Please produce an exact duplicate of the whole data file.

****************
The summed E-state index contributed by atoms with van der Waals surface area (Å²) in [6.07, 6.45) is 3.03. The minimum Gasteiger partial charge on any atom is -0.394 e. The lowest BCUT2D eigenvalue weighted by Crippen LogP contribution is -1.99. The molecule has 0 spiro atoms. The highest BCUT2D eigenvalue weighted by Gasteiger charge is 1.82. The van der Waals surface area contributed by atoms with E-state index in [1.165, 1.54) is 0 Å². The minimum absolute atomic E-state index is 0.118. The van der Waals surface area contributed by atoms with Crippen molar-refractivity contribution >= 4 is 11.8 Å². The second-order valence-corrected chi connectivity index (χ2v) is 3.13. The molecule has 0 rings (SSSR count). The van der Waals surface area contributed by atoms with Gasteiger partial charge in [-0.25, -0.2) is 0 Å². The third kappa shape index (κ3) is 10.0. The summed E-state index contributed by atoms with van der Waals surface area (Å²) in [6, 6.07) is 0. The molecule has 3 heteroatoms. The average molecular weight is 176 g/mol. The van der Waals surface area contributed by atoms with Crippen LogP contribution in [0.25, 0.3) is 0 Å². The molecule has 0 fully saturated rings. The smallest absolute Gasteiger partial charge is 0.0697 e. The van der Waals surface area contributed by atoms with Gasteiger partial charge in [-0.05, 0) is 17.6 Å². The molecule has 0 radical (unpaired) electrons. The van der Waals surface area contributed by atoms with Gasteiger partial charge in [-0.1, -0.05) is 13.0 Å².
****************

The summed E-state index contributed by atoms with van der Waals surface area (Å²) in [6.07, 6.45) is 3.03. The minimum Gasteiger partial charge on any atom is -0.394 e. The lowest BCUT2D eigenvalue weighted by Crippen LogP contribution is -1.99. The molecule has 0 spiro atoms. The highest BCUT2D eigenvalue weighted by Gasteiger charge is 1.82. The van der Waals surface area contributed by atoms with E-state index in [1.165, 1.54) is 0 Å². The minimum absolute atomic E-state index is 0.118. The van der Waals surface area contributed by atoms with Crippen molar-refractivity contribution >= 4 is 11.8 Å². The second-order valence-corrected chi connectivity index (χ2v) is 3.13. The molecule has 0 rings (SSSR count). The van der Waals surface area contributed by atoms with Gasteiger partial charge in [-0.25, -0.2) is 0 Å². The third kappa shape index (κ3) is 10.0. The summed E-state index contributed by atoms with van der Waals surface area (Å²) in [6, 6.07) is 0. The molecule has 3 heteroatoms. The average molecular weight is 176 g/mol. The van der Waals surface area contributed by atoms with Crippen LogP contribution in [0.25, 0.3) is 0 Å². The molecule has 0 fully saturated rings. The smallest absolute Gasteiger partial charge is 0.0697 e. The van der Waals surface area contributed by atoms with Gasteiger partial charge in [-0.05, 0) is 17.6 Å². The molecule has 0 radical (unpaired) electrons. The van der Waals surface area contributed by atoms with Gasteiger partial charge in [-0.1, -0.05) is 13.0 Å².